Gilmore, a 49-year-old paraplegic from Newcomb, was left without his wheelchair on a desolate dirt road after he hitchhiked with a woman and man near Shiprock on Oct. 16.
For two nights and three days, Gilmore scooted against the dirt and rocks of the road not knowing if he would be found. During the darkness of the night, he would ball up to keep warm.
He had many enemies he did not have the use of his legs, he had no water or food and it was dreadfully cold. He said he pulled himself about four miles and wondered about the wild animals he would not be able to fight off.
"It was torture," said Gilmore at the Northern Navajo Medical Center on Tuesday.
Gilmore winced while recalling the ordeal, which began as a quick trip from Newcomb to Shiprock to buy liquor.
The trip became somewhat of a "joy ride," he said. The woman and man he hitched a ride with picked up another man, then took Gilmore home, dropped off his wheelchair, then dropped off one man elsewhere followed by a cruise on the Devil's Highway, U.S. Highway 491.
That's where hell broke loose, and the woman and the passenger decided Gilmore had to go.
"I didn't think anything like this would happen," Gilmore said.
He recalled the man yanking him out of the truck by his ankles.
"I was just trying to plead with him not to pull me out but he
At the hospital, he leaned to his side to show large cuts that he got from pulling himself on the ground. The cuts went across his buttocks and legs. They were covered by wide swaths of bandage and oozed.
The wounds were worse when he was found by Wilfred Sisco on Thursday on the dirt at the side of Tocito Road, about 30 miles south of Shiprock.
Gilmore waved desperately when Sisco found him. His thighs were bleeding, his body shivering, and his right wrist sprained.
Sisco called an ambulance, which then took him to the hospital where he received treatment for a blood infection and acute kidney failure the result of the excessive energy he put into moving his upper half, hospital officials said.
He also had a body temperature of 94 when he first received treatment normal is 98.6. His wrist and shoulders were sore after his misery.
On his hospital bed, Gilmore showed his ragged pair of jeans, sadly looking through the holes created while he scooted himself over rocks and dirt. The jeans, threadbare, still were the color of the dirt and blood that soaked into them for three days.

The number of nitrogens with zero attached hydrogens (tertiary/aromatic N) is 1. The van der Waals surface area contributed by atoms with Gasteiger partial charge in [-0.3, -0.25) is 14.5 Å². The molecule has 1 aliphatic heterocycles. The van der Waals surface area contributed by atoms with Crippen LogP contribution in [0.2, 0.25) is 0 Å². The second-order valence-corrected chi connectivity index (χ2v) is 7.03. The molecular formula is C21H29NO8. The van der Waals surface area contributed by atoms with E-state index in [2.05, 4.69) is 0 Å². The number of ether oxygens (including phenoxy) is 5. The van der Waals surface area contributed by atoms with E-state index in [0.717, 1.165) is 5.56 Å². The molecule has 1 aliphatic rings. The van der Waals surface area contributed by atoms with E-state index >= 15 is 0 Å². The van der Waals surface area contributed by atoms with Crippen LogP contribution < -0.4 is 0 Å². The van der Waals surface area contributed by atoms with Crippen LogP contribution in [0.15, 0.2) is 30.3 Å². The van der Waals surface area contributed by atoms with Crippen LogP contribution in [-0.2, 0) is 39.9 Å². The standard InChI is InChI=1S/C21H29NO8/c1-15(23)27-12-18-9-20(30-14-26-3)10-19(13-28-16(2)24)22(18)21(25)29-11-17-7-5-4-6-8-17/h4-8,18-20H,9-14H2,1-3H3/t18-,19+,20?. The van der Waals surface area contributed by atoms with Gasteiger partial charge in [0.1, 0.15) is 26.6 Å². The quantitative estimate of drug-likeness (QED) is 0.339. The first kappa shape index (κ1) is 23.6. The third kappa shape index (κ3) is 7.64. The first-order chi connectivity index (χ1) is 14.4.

Then, his button-up shirt, also worn through because of the rubbing on the road.
At night, the few items he had did little to keep him warm, he said.
"I didn't have a jacket. All I had was my shirt. I just curled up," Gilmore said, who does not think he would have lasted a third night. "I mean, it was cold."
The recorded lows for both nights were around 40 in Farmington, though it can sometimes be slightly colder or warmer in the desert, according to the National Weather Service in Albuquerque.
The absolute worst part of it, though, Gilmore said, was not the actual survival but the thought that someone would do that to him in the first place.
"I mean, I'm in a wheelchair. They should have that respect for people who have a disability. I was just being nice," he said. "The disrespect, you know, for people with disabilities. I didn't do nothing to them."
During the first two days he was stranded, three vehicles, including one from the Native American Church, passed by Gilmore while he waved at them.
"They just don't have a heart," said Gilmore.
Gilmore said he has been hitchhiking for 19 years, since he lost the use of his legs in a car crash on his 30th birthday.
Once he makes it home from the hospital, he intends to stop hitchhiking for a while, he said.
The Shiprock Police Department is working on a pending police report filed by Gilmore on Thursday.
Gilmore described the pair who abandoned him as Native American. The man, who allegedly pulled Gilmore out of the vehicle, is in his mid-20s and has a cursive written tattoo on his neck.
The female is heavyset and in her mid-40s.
Both suspects are believed to be from the Shiprock or Kirtland area.
The pair was driving a white pickup.
Gilmore said he feels lucky to have survived.
"I just got on the devil's ride," Gilmore said.
"I just want to heal up and go home and change my life around and keep going," Gilmore said.